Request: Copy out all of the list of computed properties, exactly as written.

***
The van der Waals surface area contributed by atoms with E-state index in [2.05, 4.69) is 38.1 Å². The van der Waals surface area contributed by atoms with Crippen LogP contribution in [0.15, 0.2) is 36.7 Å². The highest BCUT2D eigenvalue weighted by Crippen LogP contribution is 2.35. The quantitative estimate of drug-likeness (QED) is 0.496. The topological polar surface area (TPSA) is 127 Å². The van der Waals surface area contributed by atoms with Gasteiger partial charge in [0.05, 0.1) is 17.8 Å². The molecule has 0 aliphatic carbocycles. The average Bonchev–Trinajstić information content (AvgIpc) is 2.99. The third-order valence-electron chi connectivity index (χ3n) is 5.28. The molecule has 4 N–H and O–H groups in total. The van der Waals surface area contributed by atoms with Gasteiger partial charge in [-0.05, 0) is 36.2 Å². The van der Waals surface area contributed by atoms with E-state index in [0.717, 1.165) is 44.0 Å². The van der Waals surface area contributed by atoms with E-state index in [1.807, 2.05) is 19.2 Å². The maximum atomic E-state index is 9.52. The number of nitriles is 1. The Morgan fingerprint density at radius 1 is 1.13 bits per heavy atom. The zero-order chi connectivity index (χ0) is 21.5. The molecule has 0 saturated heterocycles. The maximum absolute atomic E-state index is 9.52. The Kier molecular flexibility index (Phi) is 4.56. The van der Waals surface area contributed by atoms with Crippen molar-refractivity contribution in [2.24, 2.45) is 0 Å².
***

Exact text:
The van der Waals surface area contributed by atoms with E-state index in [2.05, 4.69) is 38.1 Å². The van der Waals surface area contributed by atoms with Crippen LogP contribution in [0.15, 0.2) is 36.7 Å². The highest BCUT2D eigenvalue weighted by Crippen LogP contribution is 2.35. The quantitative estimate of drug-likeness (QED) is 0.496. The topological polar surface area (TPSA) is 127 Å². The van der Waals surface area contributed by atoms with Gasteiger partial charge in [0.05, 0.1) is 17.8 Å². The molecule has 0 aliphatic carbocycles. The average Bonchev–Trinajstić information content (AvgIpc) is 2.99. The third-order valence-electron chi connectivity index (χ3n) is 5.28. The molecule has 4 N–H and O–H groups in total. The van der Waals surface area contributed by atoms with Gasteiger partial charge in [-0.05, 0) is 36.2 Å². The van der Waals surface area contributed by atoms with E-state index in [0.717, 1.165) is 44.0 Å². The van der Waals surface area contributed by atoms with E-state index in [1.807, 2.05) is 19.2 Å². The maximum atomic E-state index is 9.52. The number of nitriles is 1. The Morgan fingerprint density at radius 1 is 1.13 bits per heavy atom. The zero-order chi connectivity index (χ0) is 21.5. The molecule has 0 saturated heterocycles. The maximum absolute atomic E-state index is 9.52. The Kier molecular flexibility index (Phi) is 4.56. The van der Waals surface area contributed by atoms with Crippen molar-refractivity contribution in [2.24, 2.45) is 0 Å².